High performance leaders are not afraid to draw a line in the sand to achieve big, important goals, and visibly put their own skin in the game. They are committed. Leaders who behave like fearful administrators, on the other hand, avoid clear personal accountability, shift blame to other people within the organization when things go wrong, hide behind broad consensus decision making, and accept the status quo when important initiatives fail. They are involved.
The difference between being committed and being involved is huge: If you have bacon with eggs for breakfast, the chicken is involved, yet the pig is committed.
There are two problems with leaders who act like fearful administrators and avoid putting their own skin in the game. First, when the going gets tough, they are usually unable to take difficult, but necessary decisions. The second issue is even bigger: Leaders who behave like fearful administrators, attract more leaders who behave like fearful administrators. This is called the Fearful Administrator Explosion. The end result of a Fearful Administrator Explosion is always predictable and never good.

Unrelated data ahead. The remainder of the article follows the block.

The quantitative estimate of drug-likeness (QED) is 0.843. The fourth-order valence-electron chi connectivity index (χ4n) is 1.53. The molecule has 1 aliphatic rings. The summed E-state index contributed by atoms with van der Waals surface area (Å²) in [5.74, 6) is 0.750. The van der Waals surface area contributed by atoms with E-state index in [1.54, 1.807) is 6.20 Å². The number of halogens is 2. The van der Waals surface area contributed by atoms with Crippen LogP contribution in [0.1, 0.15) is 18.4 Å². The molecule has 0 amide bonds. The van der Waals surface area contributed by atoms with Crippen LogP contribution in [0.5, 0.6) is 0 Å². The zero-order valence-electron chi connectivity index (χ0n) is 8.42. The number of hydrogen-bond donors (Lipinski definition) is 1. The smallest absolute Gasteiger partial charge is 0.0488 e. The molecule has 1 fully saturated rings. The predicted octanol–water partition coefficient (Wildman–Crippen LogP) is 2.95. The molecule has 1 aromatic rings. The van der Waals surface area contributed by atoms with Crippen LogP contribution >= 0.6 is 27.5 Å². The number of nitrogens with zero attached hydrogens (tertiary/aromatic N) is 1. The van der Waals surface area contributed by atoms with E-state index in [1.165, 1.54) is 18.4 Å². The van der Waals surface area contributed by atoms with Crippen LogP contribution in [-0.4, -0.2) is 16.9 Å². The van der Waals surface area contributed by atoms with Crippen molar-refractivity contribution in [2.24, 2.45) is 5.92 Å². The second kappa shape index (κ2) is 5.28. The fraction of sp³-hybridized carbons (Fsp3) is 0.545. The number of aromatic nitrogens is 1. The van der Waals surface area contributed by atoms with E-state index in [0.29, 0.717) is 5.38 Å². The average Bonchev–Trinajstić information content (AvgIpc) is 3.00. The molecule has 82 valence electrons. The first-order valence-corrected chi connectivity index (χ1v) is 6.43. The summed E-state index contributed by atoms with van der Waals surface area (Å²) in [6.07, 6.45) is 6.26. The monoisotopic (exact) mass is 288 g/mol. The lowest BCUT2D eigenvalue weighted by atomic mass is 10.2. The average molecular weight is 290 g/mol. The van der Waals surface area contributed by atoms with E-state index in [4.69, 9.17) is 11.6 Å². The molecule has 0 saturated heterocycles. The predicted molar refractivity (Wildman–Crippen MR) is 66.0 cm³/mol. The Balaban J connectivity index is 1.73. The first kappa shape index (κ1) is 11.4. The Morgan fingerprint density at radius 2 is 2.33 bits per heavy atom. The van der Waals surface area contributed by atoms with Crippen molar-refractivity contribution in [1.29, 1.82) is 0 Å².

Unfortunately, we don’t have to take a long, hard look to find many examples of paralyzed organizations, which are currently experiencing a Fearful Administrator Explosion. The decision to commit yourself to achieve big goals and put your own skin in the game, will therefore quickly set you apart as an effective leader and powerful role-model. This, however, takes courage and persistence: Don’t let the fearful administrators grind you down.
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